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Campylobacter Needn’t Be For Christmas

15 December 2015

Mike Williams, Senior Consultant with food safety specialists STS goes back to basics and looks at the causes of contracting Campylobacter and the methods that can be put in place to prevent customers contracting the bacterium, with the warning “Don’t invite Campylobacter to the table this Christmas.”

During December, the UK will serve more turkey than at any other time in the calendar, which in total sees over 10 million turkeys consumed in the UK each year. Campylobacter, a virulent food borne pathogen, is responsible for over 280,000 cases of food poisoning in the UK each year and accounts for around 100 directly related deaths commonly linked to poultry; potentially making Christmas a very dangerous time of the year.

With four in five cases of contamination coming from poultry, in early 2015 the FSA launched a campaign to reduce the number of cases of Campylobacter contracted in the UK. With between 70% and 80% of all poultry contaminated with the bacteria, reducing the numbers of the most highly contaminated birds will reduce risk by around 50%. Furthermore, by ensuring food businesses take steps to reduce the risks, a large proportion of the public will be protected from a painful form of food poisoning, which costs the UK economy over £900 million each year. 

Mike Williams from STS comments: “The risks associated with contracting Campylobacter are not new and nor are the steps needed to prevent contamination. At this time of year kitchens are stretched to limits, with larger volumes of dishes being prepared and with an influx of temporary staff who may not have the correct level of training, simple ‘back to basic’ steps can be put in place to ensure diners are kept safe.”

Hygiene – One of the most fundamental forms of prevention is personal hygiene. Dirty hands contaminate food. Ensure food handlers wash their hands before handling, preparing, or serving food; before handling clean utensils and crockery; or after using the bathroom and after smoking, eating or drinking and of course after handling raw chicken or turkey.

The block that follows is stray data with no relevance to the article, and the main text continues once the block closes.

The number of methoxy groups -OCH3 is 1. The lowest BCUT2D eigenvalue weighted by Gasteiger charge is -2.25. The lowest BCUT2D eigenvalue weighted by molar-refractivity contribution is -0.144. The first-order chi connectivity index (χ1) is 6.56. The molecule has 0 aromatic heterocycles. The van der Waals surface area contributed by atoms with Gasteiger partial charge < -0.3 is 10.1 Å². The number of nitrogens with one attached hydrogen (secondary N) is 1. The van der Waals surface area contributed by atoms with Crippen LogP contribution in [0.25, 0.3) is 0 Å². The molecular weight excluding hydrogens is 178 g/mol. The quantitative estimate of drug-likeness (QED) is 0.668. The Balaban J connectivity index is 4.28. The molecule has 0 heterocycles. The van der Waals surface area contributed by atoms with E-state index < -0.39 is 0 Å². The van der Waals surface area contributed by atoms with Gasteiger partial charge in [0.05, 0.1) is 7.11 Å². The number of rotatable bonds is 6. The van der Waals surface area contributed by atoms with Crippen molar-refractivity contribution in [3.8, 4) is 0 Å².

Cross Contamination – Ensure that raw poultry is always kept separate from ready to eat foods – store it below or separately from other food in the fridge and make use of the correct colour coded chopping board during preparation.

Defrosting – Defrost meat and poultry in the refrigerator on a low shelf and in a wide pan to collect the defrost liquor. Do not let food drips land on other food stuffs.

Cooking – Ensure foods are cooked to the correct core temperatures. In poultry, cook until the juices run clear and never cook poultry ‘pink’. One big mistake many make is cooking the ‘stuffing’ inside the bird which actually prevents the bird cooking all the way through.
Leftovers – Never leave poultry out at room temperature during preparation or after cooking. Cool turkey leftovers rapidly and refrigerate as soon as possible. 

Banqueting – One tradition on any Christmas banqueting menu is chicken liver pate. If made in the kitchen it is imperative that the chicken livers are fully cooked to the correct temperature and are not left ‘pink’ during the preparation.

“Taking note of these simple steps will ensure we all have a very happy Christmas enjoying the festive season by eating, drinking and being merry without a trip to doctors,” concludes Mike Williams.


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